Fiction I glance behind her. The diner has been enlarged; I didn’t notice this when I came in. The glass shelves loaded with pastries shine invitingly on the right side of the counter. I go closer to take a look. I smile; there’s also our “study boost,” the pistachio and almond Tiramisu that your mom used to bake when I came over to yours. “Our baker makes them,” the waitress tells me proudly. “He’s my brother, you know.” “Really?” She nods. “He’s always had a huge passion for baking, so when Mr Galimberti put up the ad that he was hiring, he immediately came forward.” She keeps talking, her mouth moves, but it’s like watching a silent film in color. I nod to make it seem as if I’m participating in the conversation. You worked here, too; you loved baking, too. All these coincidences hurt. “If you don’t mind some advice, you must absolutely try the cheesecake or the apple pie. They’re delicious, trust me.” I let a few seconds pass, as if I’m really considering her suggestion. The truth is, I’ve already chosen. “I think I’ll take a slice of pistachio and almond Tiramisu.” I smile and look at the time. 2:07pm. I take two packets of brown sugar. “And also a black coffee and a latte to go.” The waitress stares at me confused. “Aren’t you going to wait for you friend anymore?” “He’ll never be on time. We’ll eat the Tiramisu here, but we’ll never make it if we sit around and drink.” I bite the corner of my mouth. “You know… he’s that kind of guy.” “A pathological latecomer?” I nod, and in her eyes shines a knowing glint, as if she had just remembered having a friend like you herself. But no one could ever be like you. You were the only one who was able to make a strength out of your quirkiness. “Here.” She hands me the paper cups and a small plate with two forks. I smile and turn around to go back to the table. You are there. The words take flight and I can’t think. In my eyes and my mind there’s only you. I breathe in, breathe out and in once again. I blink but you don’t disappear. You haven’t moved an inch. The first step is a struggle. I wish I could run away… from you, from myself, from this diner. The door is right there, close, I could reach it now. I’ve always been a coward, the scared squire who runs away before the dragon. But a promise is a promise, and today it’s my turn to wear the armour.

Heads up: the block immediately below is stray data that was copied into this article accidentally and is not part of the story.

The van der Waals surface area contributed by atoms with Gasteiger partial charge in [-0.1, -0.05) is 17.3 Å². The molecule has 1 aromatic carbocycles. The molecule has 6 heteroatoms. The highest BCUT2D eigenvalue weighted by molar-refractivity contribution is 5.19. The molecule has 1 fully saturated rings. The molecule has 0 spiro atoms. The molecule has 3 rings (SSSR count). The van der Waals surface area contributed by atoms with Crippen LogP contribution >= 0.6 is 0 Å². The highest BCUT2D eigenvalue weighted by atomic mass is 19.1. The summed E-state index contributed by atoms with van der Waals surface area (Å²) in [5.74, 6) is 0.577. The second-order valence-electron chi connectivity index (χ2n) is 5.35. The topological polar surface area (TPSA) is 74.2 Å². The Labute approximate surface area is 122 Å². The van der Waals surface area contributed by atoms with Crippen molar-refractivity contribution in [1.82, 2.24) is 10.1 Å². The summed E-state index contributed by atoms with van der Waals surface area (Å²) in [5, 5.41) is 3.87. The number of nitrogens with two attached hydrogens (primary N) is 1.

I manage to reach the table without stumbling in fear. “Hello, you” You say. With my fingers I lightly trace the contour of the golden pendant under my sweater. If I were to press a little more, I’d be able to draw the face of the Virgin Mary, her hands closed in prayer over her breast. “Hello, you.” “I was waiting for you.” “Where did you come from? I didn’t see you.” You smile. Two dimples appear at the corners of your mouth, rounding your cheeks. “I passed by you, but you didn’t notice me. Too busy badmouthing me to the waitress, I guess.” I take a seat and hand you the latte, the plate with the Tiramisu in the middle of the table, forming a bridge. “You never change.” You take the cup e put it down beside the napkin holder. “The important thing is that I’m on time for our coffee break.” I nod, biting my lip. Between 2pm and 2:30pm, the coffee break. Mine and yours. Ours. “I missed you, Miky.” You stretch your hand out, curl it gently around my arm, and the tension I had in my body melts away. You’ve always had this ability to make people feel at ease with little. Everyone used to say it. But now our friends aren’t here, and you can enchant only me with your magic. “So, how are you?” Your voice is high pitched, like a little boy at a fair. It suits you, like the light that used to shine in your eyes every time we met. It’s discernible even now: it’s a wheat stem in a field of wild weeds. It’s always summer in your eyes. “Fine, all things considered. I found a job in New York at a small publishing house. I don’t earn much, but the editor told me that as soon as I finish these months of apprenticeship he’s going to offer me a permanent job.” “Do you still write?” I shake my head. “I don’t have much time to myself.” You wrinkle your nose, furrowing your eyebrows. You smelled the lie. I’ve never been good at lying, especially to you. “When there ain’t no time, you just find it. It was our motto, remember?” “We used to say it to each other all throughout school and college.” I snort. “You liked telling me so every time I refused to hang out because I had to study.” “’Cause that was just an excuse to stay at home under a pile of blankets watching some TV show. If I hadn’t been there, you would’ve turned into a hermit during exam period.” “I could argue that, because of you, I had to study day and night to finish preparing for some exams.” You cross your arms over your chest and lean back on the chair. “Better stressed for a week than going missing for a month.” I laugh, I can’t help it. “You never change.” “You don’t either.” You brush aside a curl from your nose and lightly touch the paper cup with your index and middle finger. “So, Miky, why ain’t you finding the time to write?” I look down at my coffee. The smoke rises towards the ceiling in spiralling ribbons, spreading the smell around us.